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9781472922786Des Pawson’s Knot Craft and Rope Mats
£16.99 £9.34

Knotting guru Des Pawson gives step-by-step
instructions on how to put together beautiful rope

Shop now >>

9781472927088Narrowboat Life
£18.99 £10.44

Filled with beautiful, enthralling photography, Narrowboat Life answers all the questions we’ve wanted to ask about the ins and outs of living on the inland waterways.

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Click here to find all our gift books at 45% off


9781472916730Gordon Bennett and the First Yacht Race Across the Atlantic
£16.99 £9.34

The result of a drunken bet between three rich 19th century Americans, the first race across the Atlantic would change the course of yachting history and leave six sailors dead…

“A jaunty and surprise-packed retelling of a wonderful story” Times Literary Supplement

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9781472936004.jpgIn the Wake of Heroes: Sailing’s Greatest Stories
Introduced by Tom Cunliffe
£8.99 £4.94

A collection of amazing stories of great seamanship, bringing together some of the best sailing accounts from the last few centuries. Renowned sailor Tom Cunliffe introduces each extract by giving insightful background on the writer, their book and what makes their experience so worth reading.

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9781472908841Sea Fever: The True Adventures that Inspired our Greatest Maritime Authors, from Conrad to Masefield, Melville and Hemingway
£8.99 £4.94

This enthralling book takes us on a tour of the most dangerous, exciting and often eccentric escapades of literature’s sailing stars, and how these true stories inspired and informed their best-loved works.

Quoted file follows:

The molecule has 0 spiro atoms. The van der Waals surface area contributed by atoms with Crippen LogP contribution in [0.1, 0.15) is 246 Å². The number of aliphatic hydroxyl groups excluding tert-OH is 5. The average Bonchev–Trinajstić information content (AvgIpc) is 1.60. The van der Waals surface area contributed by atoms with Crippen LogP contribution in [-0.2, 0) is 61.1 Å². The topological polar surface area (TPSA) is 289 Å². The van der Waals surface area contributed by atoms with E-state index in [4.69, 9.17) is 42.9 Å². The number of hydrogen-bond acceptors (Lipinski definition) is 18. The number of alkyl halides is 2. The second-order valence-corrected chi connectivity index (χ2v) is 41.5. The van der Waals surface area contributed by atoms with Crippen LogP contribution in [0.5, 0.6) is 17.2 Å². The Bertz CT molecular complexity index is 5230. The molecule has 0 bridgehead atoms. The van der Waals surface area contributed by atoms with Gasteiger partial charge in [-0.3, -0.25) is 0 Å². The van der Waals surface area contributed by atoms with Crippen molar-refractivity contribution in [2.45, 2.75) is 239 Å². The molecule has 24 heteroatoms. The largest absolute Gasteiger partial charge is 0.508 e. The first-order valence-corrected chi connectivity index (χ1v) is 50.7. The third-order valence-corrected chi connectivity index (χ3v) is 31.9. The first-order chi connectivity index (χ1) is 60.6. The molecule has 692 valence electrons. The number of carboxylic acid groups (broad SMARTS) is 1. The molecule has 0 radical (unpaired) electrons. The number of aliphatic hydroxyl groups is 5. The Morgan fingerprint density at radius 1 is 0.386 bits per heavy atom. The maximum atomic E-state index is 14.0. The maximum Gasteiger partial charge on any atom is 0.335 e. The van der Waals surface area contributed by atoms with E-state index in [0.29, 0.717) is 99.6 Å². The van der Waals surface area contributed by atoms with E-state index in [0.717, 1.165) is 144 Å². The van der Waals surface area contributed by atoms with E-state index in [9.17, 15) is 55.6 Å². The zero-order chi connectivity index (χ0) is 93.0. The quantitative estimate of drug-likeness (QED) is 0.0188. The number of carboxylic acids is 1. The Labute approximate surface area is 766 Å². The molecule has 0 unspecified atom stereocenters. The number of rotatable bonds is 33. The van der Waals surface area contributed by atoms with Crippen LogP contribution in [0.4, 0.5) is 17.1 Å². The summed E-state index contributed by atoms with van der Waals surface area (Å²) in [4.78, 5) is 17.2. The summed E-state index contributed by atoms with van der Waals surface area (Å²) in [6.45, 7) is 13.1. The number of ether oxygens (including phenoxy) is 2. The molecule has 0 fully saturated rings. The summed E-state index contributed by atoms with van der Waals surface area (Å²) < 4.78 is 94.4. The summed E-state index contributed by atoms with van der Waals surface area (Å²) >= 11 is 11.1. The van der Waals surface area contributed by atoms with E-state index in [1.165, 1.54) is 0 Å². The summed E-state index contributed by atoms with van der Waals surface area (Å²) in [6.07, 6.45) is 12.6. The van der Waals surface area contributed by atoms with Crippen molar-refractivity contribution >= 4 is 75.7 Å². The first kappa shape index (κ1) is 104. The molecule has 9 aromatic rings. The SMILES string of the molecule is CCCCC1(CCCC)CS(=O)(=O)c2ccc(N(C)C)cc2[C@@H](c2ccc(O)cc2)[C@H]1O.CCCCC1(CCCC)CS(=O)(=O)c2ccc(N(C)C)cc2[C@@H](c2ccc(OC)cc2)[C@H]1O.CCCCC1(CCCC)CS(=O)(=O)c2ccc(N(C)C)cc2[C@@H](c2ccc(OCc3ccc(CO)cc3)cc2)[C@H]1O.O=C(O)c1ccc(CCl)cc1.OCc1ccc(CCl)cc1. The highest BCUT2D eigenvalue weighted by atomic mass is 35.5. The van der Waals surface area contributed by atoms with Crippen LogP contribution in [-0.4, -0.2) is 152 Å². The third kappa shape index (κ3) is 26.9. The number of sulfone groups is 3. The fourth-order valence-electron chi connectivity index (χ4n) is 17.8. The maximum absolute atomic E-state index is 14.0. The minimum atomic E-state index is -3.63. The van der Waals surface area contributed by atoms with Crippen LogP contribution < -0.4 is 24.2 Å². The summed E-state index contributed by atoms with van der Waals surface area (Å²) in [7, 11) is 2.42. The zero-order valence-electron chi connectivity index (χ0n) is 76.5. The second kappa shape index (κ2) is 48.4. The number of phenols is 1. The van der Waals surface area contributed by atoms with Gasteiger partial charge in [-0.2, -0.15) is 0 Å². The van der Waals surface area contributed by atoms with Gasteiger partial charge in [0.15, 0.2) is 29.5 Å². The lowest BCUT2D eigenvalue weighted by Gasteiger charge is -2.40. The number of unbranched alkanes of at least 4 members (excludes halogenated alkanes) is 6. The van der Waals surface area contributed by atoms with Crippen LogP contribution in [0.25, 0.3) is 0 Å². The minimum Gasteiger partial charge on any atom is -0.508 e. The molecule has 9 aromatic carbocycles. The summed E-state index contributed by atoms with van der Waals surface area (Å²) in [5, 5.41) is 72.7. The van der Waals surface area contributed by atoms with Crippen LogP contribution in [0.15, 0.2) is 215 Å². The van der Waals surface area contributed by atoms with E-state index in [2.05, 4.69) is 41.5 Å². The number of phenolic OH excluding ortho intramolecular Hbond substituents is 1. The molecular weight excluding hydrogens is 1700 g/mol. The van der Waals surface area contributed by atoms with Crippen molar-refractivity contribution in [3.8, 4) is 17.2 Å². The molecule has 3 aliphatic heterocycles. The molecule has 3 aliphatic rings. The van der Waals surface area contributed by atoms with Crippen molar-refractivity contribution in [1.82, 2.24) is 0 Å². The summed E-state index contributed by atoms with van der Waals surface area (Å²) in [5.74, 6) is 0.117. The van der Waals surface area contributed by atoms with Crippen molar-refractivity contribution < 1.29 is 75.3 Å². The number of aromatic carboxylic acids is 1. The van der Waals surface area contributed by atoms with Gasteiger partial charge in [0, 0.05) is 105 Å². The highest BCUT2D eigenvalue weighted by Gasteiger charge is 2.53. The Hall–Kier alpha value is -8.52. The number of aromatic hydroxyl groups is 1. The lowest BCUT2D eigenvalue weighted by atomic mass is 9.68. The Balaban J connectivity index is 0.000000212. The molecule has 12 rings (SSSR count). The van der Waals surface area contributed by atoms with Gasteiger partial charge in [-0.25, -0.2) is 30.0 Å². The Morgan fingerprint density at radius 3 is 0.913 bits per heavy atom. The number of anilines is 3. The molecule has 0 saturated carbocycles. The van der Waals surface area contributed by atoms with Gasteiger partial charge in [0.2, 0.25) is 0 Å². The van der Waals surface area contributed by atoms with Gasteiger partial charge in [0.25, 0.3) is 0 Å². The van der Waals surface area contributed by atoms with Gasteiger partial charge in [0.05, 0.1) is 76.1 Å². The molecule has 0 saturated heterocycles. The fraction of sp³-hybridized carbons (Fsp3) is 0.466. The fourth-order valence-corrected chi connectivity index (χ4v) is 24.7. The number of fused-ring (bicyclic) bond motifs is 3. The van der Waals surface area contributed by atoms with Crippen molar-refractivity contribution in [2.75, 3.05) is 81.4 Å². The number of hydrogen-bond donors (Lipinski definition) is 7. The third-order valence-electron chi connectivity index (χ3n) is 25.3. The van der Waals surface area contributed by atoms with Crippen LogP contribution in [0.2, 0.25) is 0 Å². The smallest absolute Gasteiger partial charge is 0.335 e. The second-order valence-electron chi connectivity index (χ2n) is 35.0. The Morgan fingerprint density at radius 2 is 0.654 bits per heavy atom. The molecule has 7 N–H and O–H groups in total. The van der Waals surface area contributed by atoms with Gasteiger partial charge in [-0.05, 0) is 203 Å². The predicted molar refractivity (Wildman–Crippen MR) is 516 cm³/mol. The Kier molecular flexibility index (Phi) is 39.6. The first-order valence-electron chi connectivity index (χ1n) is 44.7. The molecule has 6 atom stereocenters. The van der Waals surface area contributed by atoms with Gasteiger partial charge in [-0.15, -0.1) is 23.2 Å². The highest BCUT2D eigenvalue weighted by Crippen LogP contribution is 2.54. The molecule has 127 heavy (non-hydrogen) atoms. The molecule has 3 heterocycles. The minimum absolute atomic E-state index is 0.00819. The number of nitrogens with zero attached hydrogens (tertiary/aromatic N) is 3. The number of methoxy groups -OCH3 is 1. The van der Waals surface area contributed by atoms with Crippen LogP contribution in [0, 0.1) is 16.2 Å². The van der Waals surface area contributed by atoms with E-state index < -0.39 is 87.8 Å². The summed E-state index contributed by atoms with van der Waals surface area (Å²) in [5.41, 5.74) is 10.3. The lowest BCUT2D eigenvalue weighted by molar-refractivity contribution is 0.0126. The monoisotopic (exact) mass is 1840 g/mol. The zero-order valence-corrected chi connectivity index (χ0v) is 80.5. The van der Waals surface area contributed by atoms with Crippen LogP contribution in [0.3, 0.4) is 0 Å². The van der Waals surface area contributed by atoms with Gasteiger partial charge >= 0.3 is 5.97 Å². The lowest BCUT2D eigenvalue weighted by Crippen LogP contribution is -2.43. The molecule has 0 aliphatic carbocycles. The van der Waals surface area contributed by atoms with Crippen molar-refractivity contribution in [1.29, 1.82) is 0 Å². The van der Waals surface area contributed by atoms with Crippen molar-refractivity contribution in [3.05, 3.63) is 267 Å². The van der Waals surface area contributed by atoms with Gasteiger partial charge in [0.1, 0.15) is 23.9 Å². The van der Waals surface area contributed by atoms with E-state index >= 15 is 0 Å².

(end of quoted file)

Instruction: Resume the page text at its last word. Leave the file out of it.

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9781472928320Untie the Lines: Setting Sail and Breaking Free
£8.99 £4.94

Former stressed-out city girl Emma is in Malaysia, living on a yacht with handsome Guy, with plans to explore the world’s most remote and exotic places. Life couldn’t be more perfect. But when she is eventually forced to return to her old life in London, Emma finds herself struggling with anxiety and panic attacks. Running, or sailing, away is just not an option any more.

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For big savings on all our bunkside reads, head to www.adlardcoles.com


9781472935342The Pacific Crossing Guide 3rd edition
RCC Pilotage Foundation
£50.00 £27.50

A complete reference for anyone contemplating sailing the Pacific in their own boat. From ideal timing, suitable boats, routes, methods of communication, to seasonal weather, likely costs and dangers, the comprehensiveness of this book will both inspire dreamers and instil confidence in those about to depart.

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9781472918130The Complete Ocean Skipper: Deep-water Voyaging, Navigation and Yacht Management
£30.00 £16.50

The Complete Ocean Skipper covers everything a yachtsman needs to know when planning an offshore cruise or ocean passage.

“Essential reading for anyone planning for or dreaming about sailing long distances” Soundings

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9781472923196Heavy Weather Sailing 7th edition
£35.00 £19.25

For 50 years Heavy Weather Sailing has been regarded as the ultimate international authority on surviving storms at sea aboard sailing and motor vessels. This is the seventh updated edition, ensuring that in its 50th year the book remains as relevant and as essential as it has been for the previous five decades